He worked for a railroad company and was soon promoted from coal shoveling to firing coal for steam engines. He had a great desire to preach and by 1920 he was working regularly as a preacher. On Thanksgiving Day 1926, Michael married Alberta Williams, daughter of Reverend A. D. Williams and Jennie Celeste Williams. In early 1927, Reverend Michael King became associate pastor of Ebenezer Baptist Church, working alongside his now father-in-law.
That November, Alberta gave birth to their first child, Willie Christine. And around midday, January 15, 1929, their second child was born: Michael King. The couple called him Little Mike.
In 1934, following a visit to Germany where the Reverend King learned about Martin Luther, he adopted the name Martin Luther King and changed that of Little Mike to Martin Luther King, Jr., but the boy continued to be known as Little Mike, and, more often, M. L. at home.
Growing up on Auburn Avenue, Atlanta, M. L. often played with the white son of the local store owner. After starting school, their friendship began to fade. It was at the age of six that he first became aware of a race problem, as his friend told him that he could no longer play with Black children. His mum instilled in him, though, that he was “as good as anyone.”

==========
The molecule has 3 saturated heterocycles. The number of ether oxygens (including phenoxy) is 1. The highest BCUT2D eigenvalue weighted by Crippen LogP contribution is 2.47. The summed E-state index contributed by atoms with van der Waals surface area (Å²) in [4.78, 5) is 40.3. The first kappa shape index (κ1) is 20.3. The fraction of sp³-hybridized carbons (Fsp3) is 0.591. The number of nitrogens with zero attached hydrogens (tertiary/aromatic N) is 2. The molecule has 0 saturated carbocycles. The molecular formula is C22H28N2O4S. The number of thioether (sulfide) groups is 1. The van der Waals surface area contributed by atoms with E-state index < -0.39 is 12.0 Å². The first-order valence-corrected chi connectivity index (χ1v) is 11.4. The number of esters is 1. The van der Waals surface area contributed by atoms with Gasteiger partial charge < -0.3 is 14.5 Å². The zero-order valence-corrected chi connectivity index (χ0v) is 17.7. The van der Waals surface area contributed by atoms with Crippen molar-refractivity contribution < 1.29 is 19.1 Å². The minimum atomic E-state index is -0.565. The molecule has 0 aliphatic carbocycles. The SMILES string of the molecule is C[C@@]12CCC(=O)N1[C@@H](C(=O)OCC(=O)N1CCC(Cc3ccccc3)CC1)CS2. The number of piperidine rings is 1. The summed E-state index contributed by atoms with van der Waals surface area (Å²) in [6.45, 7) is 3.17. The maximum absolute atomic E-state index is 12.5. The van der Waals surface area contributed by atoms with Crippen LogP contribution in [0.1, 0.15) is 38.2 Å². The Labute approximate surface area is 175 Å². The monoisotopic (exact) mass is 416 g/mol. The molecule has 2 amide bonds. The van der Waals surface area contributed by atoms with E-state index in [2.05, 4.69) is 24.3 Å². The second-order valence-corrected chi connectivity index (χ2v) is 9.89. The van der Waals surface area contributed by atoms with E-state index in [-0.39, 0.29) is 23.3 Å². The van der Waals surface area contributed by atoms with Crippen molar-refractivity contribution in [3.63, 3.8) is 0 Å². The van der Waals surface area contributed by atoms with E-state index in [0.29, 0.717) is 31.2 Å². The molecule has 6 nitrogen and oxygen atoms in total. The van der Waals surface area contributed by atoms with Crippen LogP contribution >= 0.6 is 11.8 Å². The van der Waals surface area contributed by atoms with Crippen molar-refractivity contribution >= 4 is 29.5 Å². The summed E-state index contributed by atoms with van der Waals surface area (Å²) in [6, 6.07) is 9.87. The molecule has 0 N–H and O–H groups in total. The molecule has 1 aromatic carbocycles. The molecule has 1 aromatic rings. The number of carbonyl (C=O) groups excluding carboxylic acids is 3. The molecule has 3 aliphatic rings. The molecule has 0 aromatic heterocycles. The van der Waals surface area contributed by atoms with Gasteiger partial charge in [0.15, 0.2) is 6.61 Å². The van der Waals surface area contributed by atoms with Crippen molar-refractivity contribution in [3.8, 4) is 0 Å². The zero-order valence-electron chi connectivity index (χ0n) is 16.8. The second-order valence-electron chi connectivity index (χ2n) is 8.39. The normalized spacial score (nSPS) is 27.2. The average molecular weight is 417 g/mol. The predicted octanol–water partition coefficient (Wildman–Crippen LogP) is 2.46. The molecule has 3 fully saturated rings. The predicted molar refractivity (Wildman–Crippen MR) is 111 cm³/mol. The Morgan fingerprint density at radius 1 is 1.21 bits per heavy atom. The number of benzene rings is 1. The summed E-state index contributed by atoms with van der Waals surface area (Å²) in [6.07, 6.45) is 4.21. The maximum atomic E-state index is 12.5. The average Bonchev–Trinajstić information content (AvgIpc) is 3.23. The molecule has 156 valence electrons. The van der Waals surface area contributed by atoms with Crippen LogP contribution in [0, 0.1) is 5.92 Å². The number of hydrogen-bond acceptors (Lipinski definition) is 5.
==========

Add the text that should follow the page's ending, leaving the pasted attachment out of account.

L. excelled at school. He loved books, learned “big words,” and began to memorize Bible passages and hymns. In 1944, at the age of 15, M. L. gained early admission to Morehouse College. There, he was mentored by leaders like college president Benjamin Mays who imparted a social gospel philosophy calling for racial justice and nonviolent resistance to oppression. It was during his second year at Morehouse that M. L. decided he’d follow in his father’s footsteps and become a minister. He was formally ordained at the age of 19, on February 25, 1948. At his graduation from Morehouse, he was one of three students who received an oratorical prize. The report of the graduation in the Atlanta Daily World was the first time his full name, Martin Luther King Jr., was ever published.
After graduating, against the wishes of his father, King attended a predominantly white, nondenominational school, Crozer Theological Seminary in Chester, Pennsylvania. There, he deepened his knowledge of peaceful protest theories from thinkers like Gandhi and Thoreau. He gained a bachelor of arts in divinity at Crozer and then went on to Boston University, in 1951 to pursue a doctorate. His choice of Boston was partly to study under Edgar S. Brightman who was known for his view of a personal God rather than an impersonal one.